Millions of people in the West today utilize traditional Chinese medicine, including acupuncture, herbs, massage and nutritional therapies. Yet only a few U.S. schools that teach Chinese medicine require Chinese-language training and only a handful of Chinese medical texts have so far been translated into English.Given the complexity of the language and concepts in these texts, there is a need for accurate, high-quality translations, say researchers at UCLA’s Center for East-West Medicine. To that end, the center has published a document that includes a detailed discussion of the issues involved in Chinese medical translation, which is designed to help students, educators, practitioners, researchers, publishers and translators evaluate and digest Chinese medical texts with greater sensitivity and comprehension.”This publication aims to raise awareness among the many stakeholders involved with the translation of Chinese medicine,” said principal investigator and study author Dr. Ka-Kit Hui, founder and director of the UCLA center.The 15-page document, “Considerations in the Translation of Chinese Medicine” was developed and written by a UCLA team that included a doctor, an anthropologist, a China scholar and a translator. It appears in the current online edition of the Journal of Integrative Medicine.Authors Sonya Pritzker, a licensed Chinese medicine practitioner and anthropologist, and Hanmo Zhang, a China scholar, hope the publication will promote communication in the field and play a role in the development of thorough, accurate translations.The document highlights several important topics in the translation of Chinese medical texts, including the history of Chinese medical translations, which individuals make ideal translators, and other translation-specific issues, such as the delicate balance of focusing translations on the source-document language while considering the language it will be translated into.It also addresses issues of technical terminology, period-specific language and style, and historical and cultural perspective. For example, depending on historical circumstances and language use, some translations may be geared toward a Western scientific audience or, alternately, it may take a more natural and spiritual tone. The authors note that it is sometimes helpful to include dual translations, such as “windfire eye/acute conjunctivitis,” in order to facilitate a link between traditional Chinese medical terms and biomedical diagnoses.The final section of the document calls for further discussion and action, specifically in the development of international collaborative efforts geared toward the creation of more rigorous guidelines for the translation of Chinese medicine texts.”Considerations in the Translation of Chinese Medicine,” was inspired by the late renowned translator and scholar Michael Heim, a professor in the UCLA departments of comparative literature and Slavic studies. A master of 12 languages, he is best known for his translation into English of Czech author Milan Kundera’s “The Unbearable Lightness of Being.” The new UCLA document is dedicated to him.The document, the authors say, was influenced in large part by the American Council of Learned Societies’ “Guidelines for the Translation of Social Science Texts,” which are intended to promote communications in the social sciences across language boundaries. It was also influenced by Pritzker’s longstanding anthropological study of translation in Chinese medicine, which is detailed in her new book, “Living Translation: Language and the Search for Resonance in U.S. …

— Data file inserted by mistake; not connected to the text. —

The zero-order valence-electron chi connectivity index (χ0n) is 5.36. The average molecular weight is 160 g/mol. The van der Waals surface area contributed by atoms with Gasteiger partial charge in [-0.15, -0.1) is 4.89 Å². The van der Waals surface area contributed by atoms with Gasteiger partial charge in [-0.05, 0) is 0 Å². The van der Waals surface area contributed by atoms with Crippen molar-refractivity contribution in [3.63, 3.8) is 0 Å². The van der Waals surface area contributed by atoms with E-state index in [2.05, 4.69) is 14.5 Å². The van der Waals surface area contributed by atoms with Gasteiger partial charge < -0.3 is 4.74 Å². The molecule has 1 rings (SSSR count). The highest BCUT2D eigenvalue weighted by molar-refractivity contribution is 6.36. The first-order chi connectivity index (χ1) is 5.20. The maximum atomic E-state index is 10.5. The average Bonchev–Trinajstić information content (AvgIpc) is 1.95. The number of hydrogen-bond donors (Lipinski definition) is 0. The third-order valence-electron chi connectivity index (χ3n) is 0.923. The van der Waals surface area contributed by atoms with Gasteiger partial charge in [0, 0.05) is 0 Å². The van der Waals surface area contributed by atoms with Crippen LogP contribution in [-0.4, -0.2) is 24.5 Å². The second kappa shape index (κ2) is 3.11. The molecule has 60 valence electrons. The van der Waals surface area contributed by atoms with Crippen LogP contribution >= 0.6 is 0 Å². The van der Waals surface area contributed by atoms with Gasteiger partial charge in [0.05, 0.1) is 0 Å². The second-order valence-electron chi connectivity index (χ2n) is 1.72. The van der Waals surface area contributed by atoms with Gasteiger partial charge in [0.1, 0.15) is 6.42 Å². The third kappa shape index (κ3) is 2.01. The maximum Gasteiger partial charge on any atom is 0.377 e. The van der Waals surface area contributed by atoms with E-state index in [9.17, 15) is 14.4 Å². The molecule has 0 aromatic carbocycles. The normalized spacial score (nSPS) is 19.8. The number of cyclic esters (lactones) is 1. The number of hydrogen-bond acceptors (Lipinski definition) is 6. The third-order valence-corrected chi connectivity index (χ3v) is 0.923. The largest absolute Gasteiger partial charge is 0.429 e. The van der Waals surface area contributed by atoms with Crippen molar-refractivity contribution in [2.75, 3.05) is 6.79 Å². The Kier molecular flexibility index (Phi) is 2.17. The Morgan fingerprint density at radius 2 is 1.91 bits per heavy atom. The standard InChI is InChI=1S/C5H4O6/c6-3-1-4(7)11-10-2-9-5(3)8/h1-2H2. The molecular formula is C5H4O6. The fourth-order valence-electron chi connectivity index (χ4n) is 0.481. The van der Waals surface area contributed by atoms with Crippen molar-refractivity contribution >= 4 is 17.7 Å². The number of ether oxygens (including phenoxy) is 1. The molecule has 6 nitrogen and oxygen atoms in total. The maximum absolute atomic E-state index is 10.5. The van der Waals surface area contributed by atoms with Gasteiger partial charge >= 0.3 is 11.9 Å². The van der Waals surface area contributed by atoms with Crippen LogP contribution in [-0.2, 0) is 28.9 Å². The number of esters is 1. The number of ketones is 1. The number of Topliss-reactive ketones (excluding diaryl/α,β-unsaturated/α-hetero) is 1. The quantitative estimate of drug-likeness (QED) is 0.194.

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Can exercise help reduce methamphetamine use?

The abuse of amphetamine type psychomotor stimulants remains a critical legal and public health problem in the US. In California, 27% of substance abuse treatment admissions are for amphetamines; high treatment-admission rates for amphetamines are also reported for other Western States such as Idaho (25%), Nevada (25%), Arizona (18%), Oregon (16%) and Washington (14%). Additional data show that 36% of the people arrested in San Diego CA, and 23% of men arrested in Portland OR, had methamphetamine in their system upon arrest. A 2009 study by the RAND Corporation estimated the total US costs for methamphetamine at $23.4 billion.Researchers from The Scripps Research Institute (TSRI) have found that physical exercise may be a useful technique to reduce methamphetamine use. Drs. Shawn M. Aarde and Michael A. Taffe used a preclinical model in which male rats are trained to press a lever to obtain intravenous infusions of methamphetamine. Prior work had shown that an extended interval (6 weeks) of voluntary activity on a running wheel could reduce cocaine self-administration in laboratory rats. The investigators now report that running wheel access in only the 22 hours prior to the test session is sufficient to significantly reduce the amount of methamphetamine self-administered. …